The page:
2.2.1 Identify important marine habitats.

These areas may include hatchling, juvenile and adult foraging areas and migratory range for all age classes. (Many of these areas will first need to be identified through actions in Section and

2.2.2 Ensure the long-term protection of marine habitat.

Once marine habitats are identified, sea turtle range, refugia and foraging habitats (Sargassum beds, coral reefs or seagrass and algal beds, estuarine habitats) need to be protected to ensure long-term survival for the species. Habitats identified as important or critical should be designated as marine sanctuaries or preserves, while others may require close monitoring. The public needs to be educated on the importance of preserving these habitats.

2.2.3 Assess and prevent the degradation or destruction of reefs and seagrass beds caused by boat groundings, anchoring, and trampling by fishermen and divers.

This is not an issue for the East Pacific green turtle due to minimum amounts of such habitat within the species distribution.

2.2.4 Prevent the degradation of reef habitat caused by environmental contaminants such as sewage and other pollutants.

This is not an issue for the East Pacific green turtle due to minimum amounts of such habitat within the species distribution.

2.2.5 Prevent the degradation or destruction of marine habitats caused by dredging or disposal activities.

Dredging causes mechanical destruction of benthic habitats, adds suspended sediments that may damage algae and seagrasses and disposal of dredged materials smothers existing flora and fauna. Some types of dredging also kill turtles directly.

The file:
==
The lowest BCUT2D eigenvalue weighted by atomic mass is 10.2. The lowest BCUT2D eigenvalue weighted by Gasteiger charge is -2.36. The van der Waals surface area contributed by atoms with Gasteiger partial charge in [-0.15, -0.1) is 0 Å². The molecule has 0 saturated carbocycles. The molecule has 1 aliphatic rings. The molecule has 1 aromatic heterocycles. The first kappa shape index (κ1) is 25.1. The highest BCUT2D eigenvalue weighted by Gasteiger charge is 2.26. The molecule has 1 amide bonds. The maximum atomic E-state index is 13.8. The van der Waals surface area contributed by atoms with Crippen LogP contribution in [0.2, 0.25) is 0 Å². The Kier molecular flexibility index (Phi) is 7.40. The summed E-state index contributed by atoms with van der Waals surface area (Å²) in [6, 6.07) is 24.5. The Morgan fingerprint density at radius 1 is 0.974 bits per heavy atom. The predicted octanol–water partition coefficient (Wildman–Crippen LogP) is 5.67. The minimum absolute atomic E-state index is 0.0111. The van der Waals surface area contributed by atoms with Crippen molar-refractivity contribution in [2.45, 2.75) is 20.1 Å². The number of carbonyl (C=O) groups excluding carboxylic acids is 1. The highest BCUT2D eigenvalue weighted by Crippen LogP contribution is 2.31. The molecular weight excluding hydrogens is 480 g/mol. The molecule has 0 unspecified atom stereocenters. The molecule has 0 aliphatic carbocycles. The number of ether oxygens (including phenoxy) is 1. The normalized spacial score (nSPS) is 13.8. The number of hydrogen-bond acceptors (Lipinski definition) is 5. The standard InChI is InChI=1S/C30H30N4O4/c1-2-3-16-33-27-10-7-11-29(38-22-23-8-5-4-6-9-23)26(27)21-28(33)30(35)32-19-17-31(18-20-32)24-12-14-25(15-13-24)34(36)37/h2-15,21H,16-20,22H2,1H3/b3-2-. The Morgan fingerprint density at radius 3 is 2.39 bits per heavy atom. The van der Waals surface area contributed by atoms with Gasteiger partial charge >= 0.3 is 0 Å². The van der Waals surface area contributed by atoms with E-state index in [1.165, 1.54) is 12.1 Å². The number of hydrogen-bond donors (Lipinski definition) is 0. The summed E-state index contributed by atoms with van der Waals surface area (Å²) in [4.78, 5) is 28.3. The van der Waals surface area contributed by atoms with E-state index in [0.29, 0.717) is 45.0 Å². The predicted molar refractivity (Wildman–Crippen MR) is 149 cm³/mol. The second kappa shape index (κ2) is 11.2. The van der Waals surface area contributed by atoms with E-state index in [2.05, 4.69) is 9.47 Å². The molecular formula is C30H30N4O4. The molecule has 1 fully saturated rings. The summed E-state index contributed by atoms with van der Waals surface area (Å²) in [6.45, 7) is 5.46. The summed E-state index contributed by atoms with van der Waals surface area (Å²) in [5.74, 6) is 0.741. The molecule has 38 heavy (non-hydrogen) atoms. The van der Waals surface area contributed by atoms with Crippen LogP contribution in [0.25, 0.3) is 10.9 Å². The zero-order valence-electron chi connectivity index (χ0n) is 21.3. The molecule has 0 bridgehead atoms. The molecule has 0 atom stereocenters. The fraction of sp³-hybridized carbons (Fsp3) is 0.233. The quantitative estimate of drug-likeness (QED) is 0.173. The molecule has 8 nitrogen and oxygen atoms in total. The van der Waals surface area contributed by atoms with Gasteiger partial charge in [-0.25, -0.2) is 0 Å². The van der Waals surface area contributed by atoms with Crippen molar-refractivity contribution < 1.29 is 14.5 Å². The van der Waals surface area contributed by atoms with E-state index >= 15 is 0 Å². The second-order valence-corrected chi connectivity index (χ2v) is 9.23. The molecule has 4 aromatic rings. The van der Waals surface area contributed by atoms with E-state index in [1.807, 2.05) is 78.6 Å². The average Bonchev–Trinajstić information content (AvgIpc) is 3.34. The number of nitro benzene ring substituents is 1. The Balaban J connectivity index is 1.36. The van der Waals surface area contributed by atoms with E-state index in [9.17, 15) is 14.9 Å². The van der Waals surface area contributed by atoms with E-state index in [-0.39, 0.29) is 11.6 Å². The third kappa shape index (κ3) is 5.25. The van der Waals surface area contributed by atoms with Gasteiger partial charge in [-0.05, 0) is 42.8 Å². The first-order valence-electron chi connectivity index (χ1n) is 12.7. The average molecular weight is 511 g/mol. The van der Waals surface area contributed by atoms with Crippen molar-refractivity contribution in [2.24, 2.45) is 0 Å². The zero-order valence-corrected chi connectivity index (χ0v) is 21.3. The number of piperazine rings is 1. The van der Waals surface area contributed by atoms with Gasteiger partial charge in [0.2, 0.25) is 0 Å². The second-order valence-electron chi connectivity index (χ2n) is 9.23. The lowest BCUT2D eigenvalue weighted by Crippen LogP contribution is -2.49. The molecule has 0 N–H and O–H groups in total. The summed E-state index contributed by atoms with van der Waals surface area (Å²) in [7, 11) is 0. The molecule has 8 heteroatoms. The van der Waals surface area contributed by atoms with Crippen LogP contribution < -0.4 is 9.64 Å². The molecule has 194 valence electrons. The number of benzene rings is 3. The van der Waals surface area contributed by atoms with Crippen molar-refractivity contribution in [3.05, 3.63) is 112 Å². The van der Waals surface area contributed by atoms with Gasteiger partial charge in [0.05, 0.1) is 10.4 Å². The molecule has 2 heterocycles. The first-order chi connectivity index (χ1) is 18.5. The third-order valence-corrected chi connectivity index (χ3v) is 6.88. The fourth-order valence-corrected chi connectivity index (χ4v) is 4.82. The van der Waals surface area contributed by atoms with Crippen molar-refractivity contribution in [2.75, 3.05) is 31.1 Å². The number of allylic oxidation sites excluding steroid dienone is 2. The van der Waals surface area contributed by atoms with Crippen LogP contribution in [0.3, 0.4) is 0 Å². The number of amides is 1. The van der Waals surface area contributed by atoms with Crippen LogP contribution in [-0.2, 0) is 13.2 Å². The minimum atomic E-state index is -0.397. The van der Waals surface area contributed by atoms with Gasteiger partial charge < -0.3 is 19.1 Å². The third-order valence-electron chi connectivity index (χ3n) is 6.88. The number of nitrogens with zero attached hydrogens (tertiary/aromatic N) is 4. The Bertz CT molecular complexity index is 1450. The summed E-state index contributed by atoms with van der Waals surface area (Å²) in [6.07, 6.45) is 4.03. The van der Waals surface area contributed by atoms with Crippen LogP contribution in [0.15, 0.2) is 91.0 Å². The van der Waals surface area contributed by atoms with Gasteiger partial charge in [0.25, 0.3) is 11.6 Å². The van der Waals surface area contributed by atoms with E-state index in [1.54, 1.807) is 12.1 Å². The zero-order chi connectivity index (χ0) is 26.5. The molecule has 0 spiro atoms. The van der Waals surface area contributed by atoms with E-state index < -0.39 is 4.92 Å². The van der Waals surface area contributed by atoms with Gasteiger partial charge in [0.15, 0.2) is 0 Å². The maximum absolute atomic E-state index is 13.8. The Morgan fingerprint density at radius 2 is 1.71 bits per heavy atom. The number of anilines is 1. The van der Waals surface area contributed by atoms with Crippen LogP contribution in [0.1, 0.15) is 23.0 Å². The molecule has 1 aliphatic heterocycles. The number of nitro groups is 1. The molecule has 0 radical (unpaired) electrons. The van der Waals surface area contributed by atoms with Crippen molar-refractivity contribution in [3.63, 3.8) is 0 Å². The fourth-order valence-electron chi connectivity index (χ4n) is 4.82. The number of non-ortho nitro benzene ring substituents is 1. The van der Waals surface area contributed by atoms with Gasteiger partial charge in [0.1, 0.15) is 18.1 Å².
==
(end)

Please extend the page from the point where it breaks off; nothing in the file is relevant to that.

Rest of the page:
2.2.6 Prevent the degradation or destruction of important habitats caused by upland and coastal erosion and siltation.

These processes, often made worse by coastal construction, adversely affect coastal habitats by disrupting vital trophic processes, reducing productivity and reducing species diversity. Minimum water standards upstream must be maintained. Land-use decisions must take this into account and associated projects where erosion and siltation occur must be monitored.

2.2.7 Prevent the degradation or destruction of reefs by dynamite fishing and construction blasting.

Blasting of any nature physically damages reefs and may kill turtles. It must be monitored and/or restricted.

2.2.8 Prevent the degradation of coastal habitats caused by oil transshipment activities.

Oil spills from tankers are a possible threat both to coastal and pelagic habitats. Also, groundings or collisions of tankers and other petroleum industry vessels may physically damage reefs, perhaps more so than other vessels because of their sheer size (see Section 2.2.3). The oil and gas industry should take necessary preventive measures (e.g. double hulled tankers). Oil spill response teams should be identified for all likely areas.

2.2.9 Identify other threats to marine habitat and take appropriate actions.

Such threats to sea turtle habitat that do not fit in the previous sections or new threats must be considered and addressed.